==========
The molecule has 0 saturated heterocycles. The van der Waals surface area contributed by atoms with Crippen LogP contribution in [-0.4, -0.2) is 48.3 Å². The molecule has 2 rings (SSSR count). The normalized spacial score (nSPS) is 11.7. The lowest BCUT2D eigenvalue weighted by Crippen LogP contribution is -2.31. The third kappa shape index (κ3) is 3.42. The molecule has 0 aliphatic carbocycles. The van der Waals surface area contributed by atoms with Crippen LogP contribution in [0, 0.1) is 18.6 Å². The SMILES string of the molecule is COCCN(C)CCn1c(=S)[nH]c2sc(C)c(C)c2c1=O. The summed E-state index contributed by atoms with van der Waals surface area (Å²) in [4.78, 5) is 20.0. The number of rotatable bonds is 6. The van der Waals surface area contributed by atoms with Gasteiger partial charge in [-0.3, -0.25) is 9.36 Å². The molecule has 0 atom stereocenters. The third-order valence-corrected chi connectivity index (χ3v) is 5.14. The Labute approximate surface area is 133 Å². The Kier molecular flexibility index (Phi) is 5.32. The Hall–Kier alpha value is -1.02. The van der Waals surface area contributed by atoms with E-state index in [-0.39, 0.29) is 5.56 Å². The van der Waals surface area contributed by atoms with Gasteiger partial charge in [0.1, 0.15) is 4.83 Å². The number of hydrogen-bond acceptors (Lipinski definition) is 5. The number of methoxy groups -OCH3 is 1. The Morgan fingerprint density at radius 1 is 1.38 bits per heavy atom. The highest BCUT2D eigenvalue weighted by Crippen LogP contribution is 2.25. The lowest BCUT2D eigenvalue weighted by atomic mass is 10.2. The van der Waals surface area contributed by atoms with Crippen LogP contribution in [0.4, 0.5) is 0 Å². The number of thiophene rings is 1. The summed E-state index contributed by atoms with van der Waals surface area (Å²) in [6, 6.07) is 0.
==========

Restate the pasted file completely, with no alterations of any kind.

The molecule has 0 saturated heterocycles. The van der Waals surface area contributed by atoms with Crippen LogP contribution in [-0.4, -0.2) is 48.3 Å². The molecule has 2 rings (SSSR count). The normalized spacial score (nSPS) is 11.7. The lowest BCUT2D eigenvalue weighted by Crippen LogP contribution is -2.31. The third kappa shape index (κ3) is 3.42. The molecule has 0 aliphatic carbocycles. The van der Waals surface area contributed by atoms with Crippen LogP contribution in [0, 0.1) is 18.6 Å². The SMILES string of the molecule is COCCN(C)CCn1c(=S)[nH]c2sc(C)c(C)c2c1=O. The summed E-state index contributed by atoms with van der Waals surface area (Å²) in [4.78, 5) is 20.0. The number of rotatable bonds is 6. The van der Waals surface area contributed by atoms with Gasteiger partial charge in [-0.3, -0.25) is 9.36 Å². The molecule has 0 atom stereocenters. The third-order valence-corrected chi connectivity index (χ3v) is 5.14. The Labute approximate surface area is 133 Å². The Kier molecular flexibility index (Phi) is 5.32. The Hall–Kier alpha value is -1.02. The van der Waals surface area contributed by atoms with E-state index in [-0.39, 0.29) is 5.56 Å². The van der Waals surface area contributed by atoms with Gasteiger partial charge in [0.1, 0.15) is 4.83 Å². The number of hydrogen-bond acceptors (Lipinski definition) is 5. The number of methoxy groups -OCH3 is 1. The Morgan fingerprint density at radius 1 is 1.38 bits per heavy atom. The highest BCUT2D eigenvalue weighted by Crippen LogP contribution is 2.25. The lowest BCUT2D eigenvalue weighted by atomic mass is 10.2. The van der Waals surface area contributed by atoms with Crippen LogP contribution in [0.4, 0.5) is 0 Å². The number of thiophene rings is 1. The summed E-state index contributed by atoms with van der Waals surface area (Å²) in [6, 6.07) is 0.